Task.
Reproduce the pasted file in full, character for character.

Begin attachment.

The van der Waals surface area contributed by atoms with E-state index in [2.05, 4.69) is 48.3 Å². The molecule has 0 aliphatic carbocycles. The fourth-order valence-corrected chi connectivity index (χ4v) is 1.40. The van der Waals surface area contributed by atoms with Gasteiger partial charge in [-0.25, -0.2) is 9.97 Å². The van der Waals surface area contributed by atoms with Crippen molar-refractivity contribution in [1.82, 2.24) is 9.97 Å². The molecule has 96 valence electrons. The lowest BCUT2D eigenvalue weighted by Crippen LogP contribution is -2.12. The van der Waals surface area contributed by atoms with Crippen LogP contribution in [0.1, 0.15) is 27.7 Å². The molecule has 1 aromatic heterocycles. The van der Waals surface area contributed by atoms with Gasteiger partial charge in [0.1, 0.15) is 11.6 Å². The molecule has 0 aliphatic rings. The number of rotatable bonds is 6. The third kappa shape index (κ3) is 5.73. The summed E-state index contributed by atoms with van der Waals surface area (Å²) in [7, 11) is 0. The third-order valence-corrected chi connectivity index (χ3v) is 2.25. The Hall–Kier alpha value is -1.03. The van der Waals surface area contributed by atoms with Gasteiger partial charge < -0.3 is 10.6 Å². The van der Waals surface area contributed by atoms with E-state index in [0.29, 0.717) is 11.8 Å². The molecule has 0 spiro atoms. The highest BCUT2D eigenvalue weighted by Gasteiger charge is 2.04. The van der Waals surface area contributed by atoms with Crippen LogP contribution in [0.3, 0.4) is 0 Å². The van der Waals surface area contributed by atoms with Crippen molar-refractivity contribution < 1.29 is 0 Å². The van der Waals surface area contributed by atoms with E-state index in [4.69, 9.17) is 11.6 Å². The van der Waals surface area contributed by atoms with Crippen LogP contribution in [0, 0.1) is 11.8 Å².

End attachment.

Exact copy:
The van der Waals surface area contributed by atoms with E-state index in [2.05, 4.69) is 48.3 Å². The molecule has 0 aliphatic carbocycles. The fourth-order valence-corrected chi connectivity index (χ4v) is 1.40. The van der Waals surface area contributed by atoms with Gasteiger partial charge in [-0.25, -0.2) is 9.97 Å². The van der Waals surface area contributed by atoms with Crippen molar-refractivity contribution in [1.82, 2.24) is 9.97 Å². The molecule has 96 valence electrons. The lowest BCUT2D eigenvalue weighted by Crippen LogP contribution is -2.12. The van der Waals surface area contributed by atoms with Crippen LogP contribution in [0.1, 0.15) is 27.7 Å². The molecule has 1 aromatic heterocycles. The van der Waals surface area contributed by atoms with Gasteiger partial charge in [0.1, 0.15) is 11.6 Å². The molecule has 0 aliphatic rings. The number of rotatable bonds is 6. The third kappa shape index (κ3) is 5.73. The summed E-state index contributed by atoms with van der Waals surface area (Å²) in [7, 11) is 0. The third-order valence-corrected chi connectivity index (χ3v) is 2.25. The Hall–Kier alpha value is -1.03. The van der Waals surface area contributed by atoms with Gasteiger partial charge < -0.3 is 10.6 Å². The van der Waals surface area contributed by atoms with E-state index in [0.29, 0.717) is 11.8 Å². The molecule has 0 spiro atoms. The highest BCUT2D eigenvalue weighted by Gasteiger charge is 2.04. The van der Waals surface area contributed by atoms with Crippen LogP contribution in [0.3, 0.4) is 0 Å². The van der Waals surface area contributed by atoms with Crippen molar-refractivity contribution < 1.29 is 0 Å². The van der Waals surface area contributed by atoms with E-state index in [4.69, 9.17) is 11.6 Å². The van der Waals surface area contributed by atoms with Crippen LogP contribution in [0, 0.1) is 11.8 Å².